After years of deadlock, Indonesia initiated the resumption of negotiation for a code of conduct (CoC) for conflicting parties in the South China Sea. There are reasons to believe the initiative can get a meaningful result immediately because nothing has been achieved so far. In 2018, ASEAN and China agreed on a single draft negotiating text and the first reading of the text in 2019.
At least now ASEAN and China have a formal forum to defuse tension in the resources-rich sea. Both sides have committed to keeping the conflict at a manageable level because the South China Sea is one of the world’s busiest sea lanes. In fact, stability in the area is one of the key conditions to maintaining a conducive situation in the Asia-Pacific region. Everyone is a loser if open and armed conflicts erupt in the region no matter how powerful they are militarily and economically.
In the chairman’s press statement, delivered last week after a two-day ASEAN foreign ministers’ meeting, Indonesia takes the initiative to become the host for a meeting between ASEAN and China next month. The ministers did pay special attention to this sensitive issue simply because tension continues to be high.
The foreign ministers also expressed their concern over the recent development, serious incidents and land reclamations (by China), “which have eroded trust and confidence, increased tensions and may undermine peace, security and stability in the region”. The reclamation issue was raised by the Philippines and Vietnam.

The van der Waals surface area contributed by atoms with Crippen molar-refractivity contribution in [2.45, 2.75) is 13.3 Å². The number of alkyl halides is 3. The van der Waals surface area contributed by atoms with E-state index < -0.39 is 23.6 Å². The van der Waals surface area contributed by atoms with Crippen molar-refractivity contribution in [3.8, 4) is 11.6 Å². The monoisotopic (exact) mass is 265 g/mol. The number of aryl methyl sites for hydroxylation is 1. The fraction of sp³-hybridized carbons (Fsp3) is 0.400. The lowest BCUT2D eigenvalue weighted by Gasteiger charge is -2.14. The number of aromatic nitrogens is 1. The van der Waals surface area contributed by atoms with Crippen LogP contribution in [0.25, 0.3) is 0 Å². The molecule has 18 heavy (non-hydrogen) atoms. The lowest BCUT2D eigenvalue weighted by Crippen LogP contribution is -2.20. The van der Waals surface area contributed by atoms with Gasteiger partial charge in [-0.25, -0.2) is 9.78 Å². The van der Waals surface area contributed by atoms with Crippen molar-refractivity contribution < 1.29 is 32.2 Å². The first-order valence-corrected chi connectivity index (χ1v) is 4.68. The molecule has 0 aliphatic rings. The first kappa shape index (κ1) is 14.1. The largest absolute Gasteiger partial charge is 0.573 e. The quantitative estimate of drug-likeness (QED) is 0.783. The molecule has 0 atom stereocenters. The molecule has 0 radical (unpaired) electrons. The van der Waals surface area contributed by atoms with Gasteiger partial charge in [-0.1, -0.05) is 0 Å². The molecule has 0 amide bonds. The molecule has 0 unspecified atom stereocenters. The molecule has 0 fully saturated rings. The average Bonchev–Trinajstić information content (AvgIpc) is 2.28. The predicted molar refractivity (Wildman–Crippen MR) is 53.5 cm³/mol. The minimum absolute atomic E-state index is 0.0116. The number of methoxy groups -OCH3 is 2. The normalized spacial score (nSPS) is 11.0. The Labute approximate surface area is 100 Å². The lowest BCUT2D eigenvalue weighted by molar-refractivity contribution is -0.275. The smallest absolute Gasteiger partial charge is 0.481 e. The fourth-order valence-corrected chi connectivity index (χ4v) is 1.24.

The top envoys also reiterated the regional grouping’s commitment to the “universally recognized principles of international law, including the 1982 United Nations Convention on the Law of the Sea [UNCLOS]”. China will certainly oppose the idea of UNCLOS being used as the basis for negotiation, although it is an official product of the UN. In July 2016, the Permanent Court of Arbitration at The Hague ruled that there was no legal basis for China’s claim over the South China Sea. The Philippines took the case to the court although Beijing refused to recognize the UN organ’s binding verdict.
Brunei, Malaysia, the Philippines, Vietnam and also Taiwan are claimants to the sea. Indonesia is not a claimant but is also facing problems with China because the communist country put the Natuna waters in its nine-dash line map. The UN recognizes Indonesia’s exclusive economic zone (EEZ) rights for the waters.
But China said its fishermen have used Natuna waters as their fishing ground for centuries. In December 2021, China reportedly demanded Indonesia stop drilling for oil and natural gas in the waters. The CoC discussion was mandated by the Declaration of Conduct (DoC) agreed upon by ASEAN and China during the ASEAN summit in Phnom Penh in November 2002.
Both China and ASEAN decided at that time to adopt “a code of conduct in the South China Sea that would further promote peace and stability in the region and agree to work, based on consensus, toward the eventual attainment of this objective”. The aim was to have a code of conduct, although nonbinding, to promote peace and stability in the region.
At that time the two parties agreed “to the purposes and principles of the Charter of the UN, the 1982 UN Convention on the Law of the Sea [UNCLOS]”, and “other universally recognized principles of international law which shall serve as the basic norms governing state-to-state relations”. There was optimism at that time that the two parties could resolve their conflict by sticking to all prevailing laws.
But it turned out that it was just a false hope. Indonesia’s initiative to revive the discussion on the CoC deserves support and strong political will from both sides because at least there will be a basic foundation for negating security stability in the region. It is in the interest of China and ASEAN to create a conducive situation in the South China Sea.
Source: The Jakarta Post